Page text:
Most of the buffalo hunting and skin curing was done in the dry season, between June and September, when buffaloes gathered around the remaining billabongs. During the wet season hunting stopped because the ground was too muddy to follow the buffalo and the harvested hides would rot. The buffalo hunting industry became an important employer of Aboriginal people during the dry-season months.
Missionaries had a big influence on the Aboriginal people of the Alligator Rivers area. Many of the people lived and went to school at missions. Two missions were set up in the region in the early part of the century. Kapalga Native Industrial Mission was started near the South Alligator River in 1899, but lasted only four years. The Oenpelli Mission began in 1925, when the Church of England Missionary Society accepted an offer from the Northern Territory Administration to take over the area, which had been used as a dairy farm. The Oenpelli Mission operated for 50 years.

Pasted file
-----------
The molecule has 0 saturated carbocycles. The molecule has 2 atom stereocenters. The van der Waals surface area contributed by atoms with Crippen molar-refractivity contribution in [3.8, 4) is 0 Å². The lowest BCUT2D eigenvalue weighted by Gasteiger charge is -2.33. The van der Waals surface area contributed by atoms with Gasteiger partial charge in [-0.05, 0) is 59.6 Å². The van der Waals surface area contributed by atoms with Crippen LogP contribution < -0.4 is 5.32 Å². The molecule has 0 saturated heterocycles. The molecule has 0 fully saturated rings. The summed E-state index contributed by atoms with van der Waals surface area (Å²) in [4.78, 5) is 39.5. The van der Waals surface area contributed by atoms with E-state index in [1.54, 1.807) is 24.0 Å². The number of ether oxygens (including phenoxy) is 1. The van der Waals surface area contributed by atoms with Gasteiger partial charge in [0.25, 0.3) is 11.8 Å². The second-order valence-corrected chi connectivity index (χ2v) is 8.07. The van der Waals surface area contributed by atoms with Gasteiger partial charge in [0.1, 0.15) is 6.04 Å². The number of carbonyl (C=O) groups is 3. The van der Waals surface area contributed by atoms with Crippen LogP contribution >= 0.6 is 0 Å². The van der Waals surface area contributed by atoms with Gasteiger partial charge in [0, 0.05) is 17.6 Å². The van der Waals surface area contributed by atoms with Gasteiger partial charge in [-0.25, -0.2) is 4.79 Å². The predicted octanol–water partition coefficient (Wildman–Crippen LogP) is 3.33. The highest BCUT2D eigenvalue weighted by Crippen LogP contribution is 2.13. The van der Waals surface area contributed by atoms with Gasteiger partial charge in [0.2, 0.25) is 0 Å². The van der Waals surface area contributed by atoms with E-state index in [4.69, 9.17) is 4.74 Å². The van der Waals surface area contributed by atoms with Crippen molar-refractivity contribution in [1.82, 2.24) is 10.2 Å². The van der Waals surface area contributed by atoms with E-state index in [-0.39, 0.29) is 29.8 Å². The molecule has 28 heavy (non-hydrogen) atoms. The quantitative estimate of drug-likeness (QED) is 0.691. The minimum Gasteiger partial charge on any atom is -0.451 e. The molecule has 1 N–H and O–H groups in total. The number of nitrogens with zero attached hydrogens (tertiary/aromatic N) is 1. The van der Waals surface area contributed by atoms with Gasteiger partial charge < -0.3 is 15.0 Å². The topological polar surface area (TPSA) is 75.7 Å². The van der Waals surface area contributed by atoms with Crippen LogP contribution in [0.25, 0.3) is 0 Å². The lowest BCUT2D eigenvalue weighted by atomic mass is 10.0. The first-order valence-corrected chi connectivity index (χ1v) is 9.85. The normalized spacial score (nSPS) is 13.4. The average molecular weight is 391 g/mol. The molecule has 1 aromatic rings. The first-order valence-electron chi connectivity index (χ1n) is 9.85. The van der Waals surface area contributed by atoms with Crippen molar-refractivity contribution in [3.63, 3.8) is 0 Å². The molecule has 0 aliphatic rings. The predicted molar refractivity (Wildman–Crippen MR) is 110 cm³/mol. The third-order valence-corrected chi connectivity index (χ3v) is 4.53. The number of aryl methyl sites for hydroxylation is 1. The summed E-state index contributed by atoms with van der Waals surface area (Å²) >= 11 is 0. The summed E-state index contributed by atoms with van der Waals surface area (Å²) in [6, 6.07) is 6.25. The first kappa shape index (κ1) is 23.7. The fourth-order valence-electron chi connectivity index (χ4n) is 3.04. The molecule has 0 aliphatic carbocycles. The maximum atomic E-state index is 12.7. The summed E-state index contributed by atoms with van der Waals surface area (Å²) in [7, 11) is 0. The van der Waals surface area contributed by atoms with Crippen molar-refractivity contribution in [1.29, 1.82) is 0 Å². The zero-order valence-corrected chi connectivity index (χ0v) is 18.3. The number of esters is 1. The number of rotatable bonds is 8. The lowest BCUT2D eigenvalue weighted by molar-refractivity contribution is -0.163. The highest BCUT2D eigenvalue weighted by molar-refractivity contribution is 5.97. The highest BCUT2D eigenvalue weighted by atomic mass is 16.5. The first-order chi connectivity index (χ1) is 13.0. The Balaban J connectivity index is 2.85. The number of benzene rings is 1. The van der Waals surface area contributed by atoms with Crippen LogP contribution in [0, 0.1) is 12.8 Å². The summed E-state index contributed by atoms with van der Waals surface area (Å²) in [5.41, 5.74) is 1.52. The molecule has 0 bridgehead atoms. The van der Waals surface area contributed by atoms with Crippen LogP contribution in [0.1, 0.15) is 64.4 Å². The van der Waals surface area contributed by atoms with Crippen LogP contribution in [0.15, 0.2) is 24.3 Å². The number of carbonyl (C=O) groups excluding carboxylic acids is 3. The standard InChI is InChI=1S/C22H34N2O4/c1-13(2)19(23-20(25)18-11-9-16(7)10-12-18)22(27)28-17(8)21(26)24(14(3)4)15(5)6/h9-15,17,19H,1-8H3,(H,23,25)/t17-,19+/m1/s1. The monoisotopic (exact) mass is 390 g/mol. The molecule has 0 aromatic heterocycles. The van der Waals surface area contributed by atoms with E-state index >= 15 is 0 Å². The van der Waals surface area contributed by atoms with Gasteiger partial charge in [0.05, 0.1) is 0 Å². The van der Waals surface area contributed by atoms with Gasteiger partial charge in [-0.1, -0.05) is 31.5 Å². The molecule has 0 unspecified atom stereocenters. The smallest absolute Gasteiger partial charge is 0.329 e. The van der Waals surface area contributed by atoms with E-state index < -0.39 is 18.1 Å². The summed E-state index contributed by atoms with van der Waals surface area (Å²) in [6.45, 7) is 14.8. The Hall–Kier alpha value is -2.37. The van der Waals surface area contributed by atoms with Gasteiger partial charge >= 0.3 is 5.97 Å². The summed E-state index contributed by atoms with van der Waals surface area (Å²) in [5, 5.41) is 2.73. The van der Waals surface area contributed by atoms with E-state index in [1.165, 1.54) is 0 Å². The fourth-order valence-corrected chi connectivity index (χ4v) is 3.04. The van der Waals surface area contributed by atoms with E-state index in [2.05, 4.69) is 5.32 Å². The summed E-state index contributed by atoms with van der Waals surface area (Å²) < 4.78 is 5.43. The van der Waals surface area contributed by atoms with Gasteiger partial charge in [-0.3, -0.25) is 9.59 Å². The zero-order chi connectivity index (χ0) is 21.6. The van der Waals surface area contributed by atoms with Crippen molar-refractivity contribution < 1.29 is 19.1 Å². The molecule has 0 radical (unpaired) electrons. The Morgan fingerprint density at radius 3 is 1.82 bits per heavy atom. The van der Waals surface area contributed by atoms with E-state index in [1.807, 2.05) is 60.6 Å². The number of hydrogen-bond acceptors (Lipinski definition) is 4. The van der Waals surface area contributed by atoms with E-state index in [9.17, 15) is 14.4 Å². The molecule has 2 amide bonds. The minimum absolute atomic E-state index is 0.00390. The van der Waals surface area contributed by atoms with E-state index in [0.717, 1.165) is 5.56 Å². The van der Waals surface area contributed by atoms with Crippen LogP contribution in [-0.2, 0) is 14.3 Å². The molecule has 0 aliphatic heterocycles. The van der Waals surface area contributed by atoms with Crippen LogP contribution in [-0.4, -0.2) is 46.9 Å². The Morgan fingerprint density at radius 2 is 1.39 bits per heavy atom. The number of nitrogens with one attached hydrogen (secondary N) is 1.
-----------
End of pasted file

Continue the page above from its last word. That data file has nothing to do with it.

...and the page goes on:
Some writers and anthropologists say that missionaries, in trying to ‘civilise and institutionalise’ Aboriginal people, forced them to give up their lifestyle, language, religion, ceremonies and change the whole way they lived. Others say that, although they might not have used the best methods to achieve their goal, the missionaries did care about the Aboriginal people at a time when wider Australian society did not.
The pastoral industry made started slowly in the Top End. Pastoral leases in the Kakadu area were progressively given up from 1889, because the Victoria River and the Barkly Tablelands were better pastoral regions.